Most corporate net-zero pledges do not specify how much they will reduce their emissions — probably because they do not plan to reduce emissions at all — nor do they provide any details on how they will achieve the zero in net zero beyond cruelly optimistic statements about carbon capture.

Carbon capture technology is still in its enfancy and not being developed for widespread use. It is intended for very specific circumstances, such as the emissions that result from fertilization – not as a catch-all solution to climate change.

Indeed, the Intergovernmental Panel on Climate Change (IPCC) confirmed that carbon capture and sequestration is the most expensive and least effective climate change solution. Politicians and companies that promise carbon capture are gambling on some future innovation to save us, all while they continue to emit carbon, doing business-as-usual and wreaking havoc on front-line communities across the world. In the race to prevent 1.5 degrees of warming, carbon capture is the “Hail Mary” approach.

This is a death sentence for some.

The other option when an institution like the University of Toronto says it will be "climate positive" is to outsource the emission cuts to university-owned properties.

The most common way to outsource emissions is by buying carbon offsets. Carbon markets are one of many nature-based climate solutions, which promote forests, wetlands and other terrestrial and marine ecosystems as “carbon sinks” that absorb greenhouse gases.

Of course, a forest exists, absorbing carbon prior to purchase, so buying one hardly counts as offsetting emissions. Carbon markets are rife with these clever accounting schemes. In reality, carbon offsets are highly unregulated and often fall short of the promised emission reductions.

Even when they do achieve the desired emission reductions, these reductions are almost always temporary. In some cases, the rising risks of wildfires and droughts mean that nature-based carbon offsets are at risk of becoming carbon emitters by the mid-century.

Carbon markets have also been heavily criticized by Indigenous land defenders as false solutions encouraging the privatization and theft of Indigenous lands to sell as offsets. These schemes treat non-human populations as a means to an end; their value is reduced to their capacity to store carbon for us.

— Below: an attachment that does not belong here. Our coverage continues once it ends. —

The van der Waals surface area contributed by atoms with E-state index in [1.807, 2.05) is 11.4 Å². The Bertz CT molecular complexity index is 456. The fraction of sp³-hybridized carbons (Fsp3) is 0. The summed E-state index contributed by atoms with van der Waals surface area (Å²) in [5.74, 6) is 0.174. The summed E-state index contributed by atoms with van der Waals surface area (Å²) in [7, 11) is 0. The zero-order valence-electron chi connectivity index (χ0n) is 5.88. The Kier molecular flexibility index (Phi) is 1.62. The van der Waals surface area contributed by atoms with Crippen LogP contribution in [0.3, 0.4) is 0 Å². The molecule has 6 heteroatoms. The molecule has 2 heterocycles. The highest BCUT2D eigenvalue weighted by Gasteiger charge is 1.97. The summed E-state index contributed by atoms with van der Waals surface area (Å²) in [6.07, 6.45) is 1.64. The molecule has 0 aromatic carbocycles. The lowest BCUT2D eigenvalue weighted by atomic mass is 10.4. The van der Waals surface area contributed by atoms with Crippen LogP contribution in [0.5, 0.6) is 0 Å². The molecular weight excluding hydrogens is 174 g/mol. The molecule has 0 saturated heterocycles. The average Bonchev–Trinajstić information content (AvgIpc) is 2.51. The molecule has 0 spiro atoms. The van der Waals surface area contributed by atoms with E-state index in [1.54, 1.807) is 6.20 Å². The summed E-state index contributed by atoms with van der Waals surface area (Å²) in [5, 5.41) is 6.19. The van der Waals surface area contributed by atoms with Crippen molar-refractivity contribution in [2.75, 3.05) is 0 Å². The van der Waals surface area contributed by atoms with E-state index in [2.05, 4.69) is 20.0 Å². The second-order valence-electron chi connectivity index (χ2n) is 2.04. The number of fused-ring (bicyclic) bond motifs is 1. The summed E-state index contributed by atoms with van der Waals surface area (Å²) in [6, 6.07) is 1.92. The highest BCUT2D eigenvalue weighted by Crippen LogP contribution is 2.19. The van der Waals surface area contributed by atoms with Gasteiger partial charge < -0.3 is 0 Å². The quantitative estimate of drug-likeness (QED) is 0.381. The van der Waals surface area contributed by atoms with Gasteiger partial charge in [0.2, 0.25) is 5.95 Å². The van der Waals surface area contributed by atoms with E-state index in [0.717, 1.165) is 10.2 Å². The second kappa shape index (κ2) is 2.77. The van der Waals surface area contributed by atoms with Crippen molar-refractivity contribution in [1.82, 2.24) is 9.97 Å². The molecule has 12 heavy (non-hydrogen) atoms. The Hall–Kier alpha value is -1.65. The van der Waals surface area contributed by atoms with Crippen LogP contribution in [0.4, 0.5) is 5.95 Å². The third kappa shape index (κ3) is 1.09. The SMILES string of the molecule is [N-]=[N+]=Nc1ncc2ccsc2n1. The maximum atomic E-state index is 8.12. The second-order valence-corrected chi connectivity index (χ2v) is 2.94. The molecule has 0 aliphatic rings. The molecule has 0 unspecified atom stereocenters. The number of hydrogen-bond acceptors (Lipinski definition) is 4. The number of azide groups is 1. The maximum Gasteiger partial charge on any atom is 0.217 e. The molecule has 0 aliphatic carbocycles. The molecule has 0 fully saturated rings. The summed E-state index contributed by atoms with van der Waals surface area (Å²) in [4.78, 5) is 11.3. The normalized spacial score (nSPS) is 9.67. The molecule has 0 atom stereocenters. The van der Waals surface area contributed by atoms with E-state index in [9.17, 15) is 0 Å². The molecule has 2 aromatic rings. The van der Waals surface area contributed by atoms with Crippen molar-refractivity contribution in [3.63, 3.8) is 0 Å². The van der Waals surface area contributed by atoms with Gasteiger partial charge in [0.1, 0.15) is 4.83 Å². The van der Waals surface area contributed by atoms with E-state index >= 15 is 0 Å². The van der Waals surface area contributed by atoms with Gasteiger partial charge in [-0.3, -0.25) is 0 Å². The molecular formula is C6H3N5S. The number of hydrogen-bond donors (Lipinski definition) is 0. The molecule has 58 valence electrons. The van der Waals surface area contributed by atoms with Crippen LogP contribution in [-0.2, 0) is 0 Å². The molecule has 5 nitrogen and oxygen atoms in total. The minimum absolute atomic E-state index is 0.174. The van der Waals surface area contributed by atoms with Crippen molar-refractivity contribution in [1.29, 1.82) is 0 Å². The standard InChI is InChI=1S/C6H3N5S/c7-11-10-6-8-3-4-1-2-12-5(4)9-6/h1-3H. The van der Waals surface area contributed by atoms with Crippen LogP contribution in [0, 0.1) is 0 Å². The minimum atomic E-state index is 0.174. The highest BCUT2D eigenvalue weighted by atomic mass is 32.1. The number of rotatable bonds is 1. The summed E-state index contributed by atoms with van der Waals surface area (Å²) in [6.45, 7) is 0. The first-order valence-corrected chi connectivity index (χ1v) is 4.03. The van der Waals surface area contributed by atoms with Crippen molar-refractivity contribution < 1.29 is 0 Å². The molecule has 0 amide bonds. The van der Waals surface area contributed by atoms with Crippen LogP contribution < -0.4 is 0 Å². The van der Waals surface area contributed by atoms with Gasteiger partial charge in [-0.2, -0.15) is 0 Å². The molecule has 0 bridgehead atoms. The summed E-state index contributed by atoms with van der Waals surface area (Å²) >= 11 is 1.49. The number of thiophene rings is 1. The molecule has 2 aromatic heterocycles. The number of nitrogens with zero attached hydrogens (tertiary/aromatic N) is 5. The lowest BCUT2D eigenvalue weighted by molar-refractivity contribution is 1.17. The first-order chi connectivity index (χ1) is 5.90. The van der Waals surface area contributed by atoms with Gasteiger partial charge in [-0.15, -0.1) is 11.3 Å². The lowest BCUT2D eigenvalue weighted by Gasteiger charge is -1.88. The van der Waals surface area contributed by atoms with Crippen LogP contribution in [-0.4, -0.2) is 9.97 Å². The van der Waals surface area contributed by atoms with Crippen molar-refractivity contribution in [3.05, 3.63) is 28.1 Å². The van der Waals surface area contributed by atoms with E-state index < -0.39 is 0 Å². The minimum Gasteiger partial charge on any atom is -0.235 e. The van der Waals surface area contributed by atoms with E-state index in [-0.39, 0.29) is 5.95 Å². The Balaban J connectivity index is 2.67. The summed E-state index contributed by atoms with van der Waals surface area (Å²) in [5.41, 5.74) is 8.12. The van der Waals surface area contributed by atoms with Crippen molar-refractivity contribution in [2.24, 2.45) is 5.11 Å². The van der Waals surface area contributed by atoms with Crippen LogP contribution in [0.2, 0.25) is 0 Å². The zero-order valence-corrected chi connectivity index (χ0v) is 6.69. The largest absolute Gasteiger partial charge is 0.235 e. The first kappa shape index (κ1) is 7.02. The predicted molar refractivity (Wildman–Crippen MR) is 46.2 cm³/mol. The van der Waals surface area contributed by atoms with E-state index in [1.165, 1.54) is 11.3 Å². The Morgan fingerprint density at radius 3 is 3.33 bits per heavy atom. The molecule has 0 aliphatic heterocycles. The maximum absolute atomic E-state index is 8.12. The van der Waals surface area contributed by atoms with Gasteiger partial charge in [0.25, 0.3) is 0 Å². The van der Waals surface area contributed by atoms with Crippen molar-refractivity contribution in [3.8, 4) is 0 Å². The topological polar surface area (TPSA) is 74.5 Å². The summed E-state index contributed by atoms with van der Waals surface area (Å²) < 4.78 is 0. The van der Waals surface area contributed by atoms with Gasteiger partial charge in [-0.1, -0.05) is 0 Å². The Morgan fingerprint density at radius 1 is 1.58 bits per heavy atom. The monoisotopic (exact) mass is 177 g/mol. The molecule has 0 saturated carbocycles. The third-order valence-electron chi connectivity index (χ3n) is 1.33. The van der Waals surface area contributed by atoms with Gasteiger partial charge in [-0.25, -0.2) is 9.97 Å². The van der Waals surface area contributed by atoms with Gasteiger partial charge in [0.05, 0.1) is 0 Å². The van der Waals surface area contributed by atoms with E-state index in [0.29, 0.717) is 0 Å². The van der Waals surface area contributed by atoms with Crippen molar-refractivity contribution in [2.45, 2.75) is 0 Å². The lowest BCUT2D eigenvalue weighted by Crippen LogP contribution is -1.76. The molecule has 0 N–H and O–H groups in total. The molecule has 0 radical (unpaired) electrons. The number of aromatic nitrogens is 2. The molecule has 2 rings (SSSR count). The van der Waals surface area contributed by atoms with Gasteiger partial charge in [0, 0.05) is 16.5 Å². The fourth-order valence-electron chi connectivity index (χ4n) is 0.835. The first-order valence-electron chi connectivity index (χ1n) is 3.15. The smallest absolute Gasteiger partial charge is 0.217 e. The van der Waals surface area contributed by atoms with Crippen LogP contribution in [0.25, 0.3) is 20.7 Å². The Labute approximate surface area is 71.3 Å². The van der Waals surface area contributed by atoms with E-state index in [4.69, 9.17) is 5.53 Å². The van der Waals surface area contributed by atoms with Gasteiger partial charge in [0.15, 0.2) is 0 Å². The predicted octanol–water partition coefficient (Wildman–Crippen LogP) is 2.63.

Such an approach is at odds with Indigenous law affirming the inherent sovereignty of non-human beings and suggests that biodiversity might be profitably sacrificed in favour of species that absorb more carbon. Someone always has to pay.

RBC listed one of its sustainable investments last year as an Enbridge (yes, the pipeline company) “sustainability-linked” bond — a bond which, unsurprisingly, turned out to be of dubious quality. The transition that institutions like RBC imagine is not really a transition away from fossil fuels at all — it is a transition to a world of privatization, economic games and empty promises.

Embracing “net-zero” promises us a fossil fuel-friendly fix in a world where corporate interests seem increasingly hard to overcome. But climate change was caused by the same capitalist logic that “net-zero” represents. When we forget this, we risk repeating the mistakes that got us here to begin with.

Amy Mann is a student and climate justice organizer at the University of Toronto researching atmospheric physics.

Updates and corrections

| Corrections policy
August 8, 2023, 08:56 am

This op-ed has been updated to clarify the university's timeline for reducing emissions, to make clear that rather than a net-zero plan, the university says it has a "climate positive" plan, and to specify that the offsets are planned for university-owned properties.

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Thanks Amy.

Are there any faculty members reading this who could figure out a way to up the pressure on their institutions and on RBC?

We should not be forgiven.